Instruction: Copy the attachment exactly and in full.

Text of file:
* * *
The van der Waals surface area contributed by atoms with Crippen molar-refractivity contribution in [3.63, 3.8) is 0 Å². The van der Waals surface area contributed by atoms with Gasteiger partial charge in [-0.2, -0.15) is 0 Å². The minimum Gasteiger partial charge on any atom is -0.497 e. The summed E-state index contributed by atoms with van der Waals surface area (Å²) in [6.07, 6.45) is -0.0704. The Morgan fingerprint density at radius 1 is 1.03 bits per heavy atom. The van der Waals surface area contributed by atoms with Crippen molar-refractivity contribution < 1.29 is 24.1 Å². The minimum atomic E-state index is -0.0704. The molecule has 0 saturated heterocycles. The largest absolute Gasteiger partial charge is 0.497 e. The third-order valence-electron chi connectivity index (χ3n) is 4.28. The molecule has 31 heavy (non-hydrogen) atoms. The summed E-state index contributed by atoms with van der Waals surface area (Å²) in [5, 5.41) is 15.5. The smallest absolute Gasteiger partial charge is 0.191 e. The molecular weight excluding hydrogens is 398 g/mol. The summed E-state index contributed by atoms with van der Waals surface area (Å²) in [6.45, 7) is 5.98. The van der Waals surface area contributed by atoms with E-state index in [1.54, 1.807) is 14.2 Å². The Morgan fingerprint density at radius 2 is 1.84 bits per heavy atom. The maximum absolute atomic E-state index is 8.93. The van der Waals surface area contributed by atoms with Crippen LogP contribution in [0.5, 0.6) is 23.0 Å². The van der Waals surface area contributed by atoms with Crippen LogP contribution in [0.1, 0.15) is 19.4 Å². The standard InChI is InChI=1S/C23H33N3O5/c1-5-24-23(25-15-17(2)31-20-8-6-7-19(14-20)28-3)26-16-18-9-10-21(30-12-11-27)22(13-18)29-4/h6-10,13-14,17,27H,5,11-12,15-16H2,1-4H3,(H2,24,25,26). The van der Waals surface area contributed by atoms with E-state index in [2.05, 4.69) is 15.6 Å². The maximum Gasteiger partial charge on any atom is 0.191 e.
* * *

The van der Waals surface area contributed by atoms with Crippen molar-refractivity contribution in [3.63, 3.8) is 0 Å². The van der Waals surface area contributed by atoms with Gasteiger partial charge in [-0.2, -0.15) is 0 Å². The minimum Gasteiger partial charge on any atom is -0.497 e. The summed E-state index contributed by atoms with van der Waals surface area (Å²) in [6.07, 6.45) is -0.0704. The Morgan fingerprint density at radius 1 is 1.03 bits per heavy atom. The van der Waals surface area contributed by atoms with Crippen molar-refractivity contribution < 1.29 is 24.1 Å². The minimum atomic E-state index is -0.0704. The molecule has 0 saturated heterocycles. The largest absolute Gasteiger partial charge is 0.497 e. The third-order valence-electron chi connectivity index (χ3n) is 4.28. The molecule has 31 heavy (non-hydrogen) atoms. The summed E-state index contributed by atoms with van der Waals surface area (Å²) in [5, 5.41) is 15.5. The smallest absolute Gasteiger partial charge is 0.191 e. The molecular weight excluding hydrogens is 398 g/mol. The summed E-state index contributed by atoms with van der Waals surface area (Å²) in [6.45, 7) is 5.98. The van der Waals surface area contributed by atoms with E-state index in [1.54, 1.807) is 14.2 Å². The Morgan fingerprint density at radius 2 is 1.84 bits per heavy atom. The maximum absolute atomic E-state index is 8.93. The van der Waals surface area contributed by atoms with Crippen LogP contribution in [0.5, 0.6) is 23.0 Å². The van der Waals surface area contributed by atoms with Crippen LogP contribution in [0.1, 0.15) is 19.4 Å². The standard InChI is InChI=1S/C23H33N3O5/c1-5-24-23(25-15-17(2)31-20-8-6-7-19(14-20)28-3)26-16-18-9-10-21(30-12-11-27)22(13-18)29-4/h6-10,13-14,17,27H,5,11-12,15-16H2,1-4H3,(H2,24,25,26). The van der Waals surface area contributed by atoms with E-state index in [2.05, 4.69) is 15.6 Å². The maximum Gasteiger partial charge on any atom is 0.191 e.